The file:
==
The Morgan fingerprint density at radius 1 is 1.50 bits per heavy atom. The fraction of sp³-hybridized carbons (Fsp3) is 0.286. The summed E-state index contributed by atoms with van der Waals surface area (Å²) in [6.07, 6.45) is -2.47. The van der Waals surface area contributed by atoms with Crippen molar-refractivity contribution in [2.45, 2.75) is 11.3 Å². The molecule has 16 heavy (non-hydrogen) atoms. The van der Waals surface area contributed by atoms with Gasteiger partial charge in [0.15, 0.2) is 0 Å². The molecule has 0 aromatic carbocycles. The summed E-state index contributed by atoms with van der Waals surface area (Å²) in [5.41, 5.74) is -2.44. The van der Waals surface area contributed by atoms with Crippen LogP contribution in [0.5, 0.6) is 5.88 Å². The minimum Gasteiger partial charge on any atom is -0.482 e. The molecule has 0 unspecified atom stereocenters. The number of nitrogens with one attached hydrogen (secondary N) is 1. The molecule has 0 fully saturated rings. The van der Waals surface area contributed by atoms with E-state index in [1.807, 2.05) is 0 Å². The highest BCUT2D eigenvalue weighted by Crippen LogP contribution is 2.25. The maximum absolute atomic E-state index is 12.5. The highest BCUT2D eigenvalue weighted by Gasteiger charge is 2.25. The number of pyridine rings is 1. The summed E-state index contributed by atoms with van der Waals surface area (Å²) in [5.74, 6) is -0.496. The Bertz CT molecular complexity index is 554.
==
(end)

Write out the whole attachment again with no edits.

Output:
The Morgan fingerprint density at radius 1 is 1.50 bits per heavy atom. The fraction of sp³-hybridized carbons (Fsp3) is 0.286. The summed E-state index contributed by atoms with van der Waals surface area (Å²) in [6.07, 6.45) is -2.47. The van der Waals surface area contributed by atoms with Crippen molar-refractivity contribution in [2.45, 2.75) is 11.3 Å². The molecule has 16 heavy (non-hydrogen) atoms. The van der Waals surface area contributed by atoms with Gasteiger partial charge in [0.15, 0.2) is 0 Å². The molecule has 0 aromatic carbocycles. The summed E-state index contributed by atoms with van der Waals surface area (Å²) in [5.41, 5.74) is -2.44. The van der Waals surface area contributed by atoms with Crippen LogP contribution in [0.5, 0.6) is 5.88 Å². The minimum Gasteiger partial charge on any atom is -0.482 e. The molecule has 0 unspecified atom stereocenters. The number of nitrogens with one attached hydrogen (secondary N) is 1. The molecule has 0 fully saturated rings. The van der Waals surface area contributed by atoms with E-state index in [1.807, 2.05) is 0 Å². The highest BCUT2D eigenvalue weighted by Crippen LogP contribution is 2.25. The maximum absolute atomic E-state index is 12.5. The highest BCUT2D eigenvalue weighted by Gasteiger charge is 2.25. The number of pyridine rings is 1. The summed E-state index contributed by atoms with van der Waals surface area (Å²) in [5.74, 6) is -0.496. The Bertz CT molecular complexity index is 554.